George Clooney discusses the difficulties of filming The Midnight Sky
Yes, there is something unique about young Augustine's voice.
Warning: This post contains spoilers for The Midnight Sky.
George Clooney is pulling double duty. Not only does he direct his latest film, The Midnight Sky, but he also plays the lead character, Augustine, a scientist who thinks he's the last person on Earth until he finds (and begins to care for) a young girl. The movie follows Augustine as he tries to warn five astronauts currently in space about returning home to an uninhabitable Earth following a mysterious global catastrophe.
The Midnight Sky (now streaming on Netflix) presented a unique challenge for Clooney. As an actor, he didn't have much dialogue, and the dialogue he did have was opposite a young girl who did not speak. "To me the beauty of the screenplay was that it's actually a story of redemption, and it's very hard when you have a little girl that doesn't speak to have any dialogue," says Clooney. "It all just sounds like exposition if I'm telling her everything I'm thinking or doing. We cut out probably 70 lines that I actually did say just because the more you looked at it, the more I'd go, 'He wouldn't say that to her because she can see it.' So to me it was more about if we're able to tell a story without much dialogue. That makes for a slower-paced film, and I felt strong enough that that's the kind of film it has to be. It has to be a film that sits with him and the little girl looking up at Polaris and those kinds of things. You have to let it bake a little bit so that there's loss and then there's some redemption along the way."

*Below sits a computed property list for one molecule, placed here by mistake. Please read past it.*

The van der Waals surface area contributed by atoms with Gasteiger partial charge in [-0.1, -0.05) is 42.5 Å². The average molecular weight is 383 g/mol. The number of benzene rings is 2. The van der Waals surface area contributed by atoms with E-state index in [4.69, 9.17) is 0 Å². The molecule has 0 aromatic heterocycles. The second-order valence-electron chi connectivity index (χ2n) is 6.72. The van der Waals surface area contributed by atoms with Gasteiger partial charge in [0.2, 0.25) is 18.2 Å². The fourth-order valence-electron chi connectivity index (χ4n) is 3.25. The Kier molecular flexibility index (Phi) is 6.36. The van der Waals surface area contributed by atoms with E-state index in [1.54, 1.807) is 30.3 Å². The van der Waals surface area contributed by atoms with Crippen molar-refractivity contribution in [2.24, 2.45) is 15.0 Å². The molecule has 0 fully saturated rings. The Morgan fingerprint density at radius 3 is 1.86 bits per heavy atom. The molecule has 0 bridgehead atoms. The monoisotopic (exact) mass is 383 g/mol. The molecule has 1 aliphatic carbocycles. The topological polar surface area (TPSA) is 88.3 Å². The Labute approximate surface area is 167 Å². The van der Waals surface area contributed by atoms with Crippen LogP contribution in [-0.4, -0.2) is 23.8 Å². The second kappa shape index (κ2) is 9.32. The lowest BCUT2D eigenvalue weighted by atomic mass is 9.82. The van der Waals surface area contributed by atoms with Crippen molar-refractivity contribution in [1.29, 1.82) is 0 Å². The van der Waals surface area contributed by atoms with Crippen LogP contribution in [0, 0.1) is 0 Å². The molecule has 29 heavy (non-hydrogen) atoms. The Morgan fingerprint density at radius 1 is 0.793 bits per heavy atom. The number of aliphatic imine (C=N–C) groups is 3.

Clooney says they shot all his stuff first so that he could focus on directing. But filming in Iceland presented its own challenges. "It was like 40 below, 60-70-mile-an-hour winds, and it's tricky because you could get lost 15 feet away from the camera," he says. "So we had to have string tied to ourselves and to the crew so that we couldn't get too far away. But while we were shooting, I lost like 25 pounds [for the part], so I was pretty weak in general and I'm also directing a big film and you need energy. I was pretty beat up."
Then he got a call from Felicity Jones, who plays one of the astronauts, saying she was pregnant, which meant wire work was out of the equation. "We started at the first of the year with her and she was very much showing already, so we started by trying to shoot her with a head replacement the whole time," Clooney says. "On top of it being tedious, it never works. I went home after about a week of doing that and called her up and said, 'Can you just be pregnant in this?' And I actually think it ends up having a real impact on the film, and certainly the end of the film."
Another obstacle for the film was casting a young Augustine. As Clooney previously told EW, it's difficult to cast a younger version of a character he's playing because everyone knows what Clooney looked like 20 years ago. Ultimately, they decided on Ethan Peck for the role and used technology to blend Clooney and Peck's voices for the character of young Augustine. "He doesn't sound like me and he looks enough like me — he's better-looking than I was, but hey, I'm casting so I can cast a better-looking guy — but no one recognized it as being me," Clooney says. "We basically combined both of our voices so that it's an octave higher. It's his voice and my voice combined so that there's some understanding."